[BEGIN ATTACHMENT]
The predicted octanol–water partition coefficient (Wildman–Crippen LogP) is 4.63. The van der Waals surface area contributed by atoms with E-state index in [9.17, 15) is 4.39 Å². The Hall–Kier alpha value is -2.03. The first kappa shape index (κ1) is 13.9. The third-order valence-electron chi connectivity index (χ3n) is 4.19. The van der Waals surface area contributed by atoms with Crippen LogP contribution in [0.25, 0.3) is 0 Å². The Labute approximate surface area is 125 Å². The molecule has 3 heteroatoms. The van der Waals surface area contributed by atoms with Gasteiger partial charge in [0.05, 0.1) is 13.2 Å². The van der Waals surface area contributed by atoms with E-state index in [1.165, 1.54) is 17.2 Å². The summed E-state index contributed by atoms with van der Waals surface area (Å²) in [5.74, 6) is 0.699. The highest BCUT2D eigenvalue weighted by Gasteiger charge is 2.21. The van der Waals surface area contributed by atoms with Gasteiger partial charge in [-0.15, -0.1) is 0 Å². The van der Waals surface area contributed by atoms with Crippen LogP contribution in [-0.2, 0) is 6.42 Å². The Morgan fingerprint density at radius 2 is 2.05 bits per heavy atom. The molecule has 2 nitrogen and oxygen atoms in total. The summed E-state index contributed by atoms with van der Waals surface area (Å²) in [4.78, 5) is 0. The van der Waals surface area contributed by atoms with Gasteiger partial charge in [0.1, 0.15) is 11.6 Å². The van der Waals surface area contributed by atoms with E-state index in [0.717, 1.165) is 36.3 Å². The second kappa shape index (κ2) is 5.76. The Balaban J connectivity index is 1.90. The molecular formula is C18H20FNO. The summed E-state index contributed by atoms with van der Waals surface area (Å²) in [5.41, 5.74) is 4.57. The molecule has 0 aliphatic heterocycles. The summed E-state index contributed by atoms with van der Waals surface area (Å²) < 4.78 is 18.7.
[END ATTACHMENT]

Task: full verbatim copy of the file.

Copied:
The predicted octanol–water partition coefficient (Wildman–Crippen LogP) is 4.63. The van der Waals surface area contributed by atoms with E-state index in [9.17, 15) is 4.39 Å². The Hall–Kier alpha value is -2.03. The first kappa shape index (κ1) is 13.9. The third-order valence-electron chi connectivity index (χ3n) is 4.19. The van der Waals surface area contributed by atoms with Crippen LogP contribution in [0.25, 0.3) is 0 Å². The Labute approximate surface area is 125 Å². The molecule has 3 heteroatoms. The van der Waals surface area contributed by atoms with Gasteiger partial charge in [0.05, 0.1) is 13.2 Å². The van der Waals surface area contributed by atoms with E-state index in [1.165, 1.54) is 17.2 Å². The summed E-state index contributed by atoms with van der Waals surface area (Å²) in [5.74, 6) is 0.699. The highest BCUT2D eigenvalue weighted by Gasteiger charge is 2.21. The van der Waals surface area contributed by atoms with Gasteiger partial charge in [-0.15, -0.1) is 0 Å². The van der Waals surface area contributed by atoms with Crippen LogP contribution in [-0.2, 0) is 6.42 Å². The Morgan fingerprint density at radius 2 is 2.05 bits per heavy atom. The molecule has 2 nitrogen and oxygen atoms in total. The summed E-state index contributed by atoms with van der Waals surface area (Å²) in [4.78, 5) is 0. The van der Waals surface area contributed by atoms with Gasteiger partial charge in [0.1, 0.15) is 11.6 Å². The van der Waals surface area contributed by atoms with E-state index in [0.717, 1.165) is 36.3 Å². The second kappa shape index (κ2) is 5.76. The Balaban J connectivity index is 1.90. The molecular formula is C18H20FNO. The summed E-state index contributed by atoms with van der Waals surface area (Å²) in [5.41, 5.74) is 4.57. The molecule has 0 aliphatic heterocycles. The summed E-state index contributed by atoms with van der Waals surface area (Å²) < 4.78 is 18.7.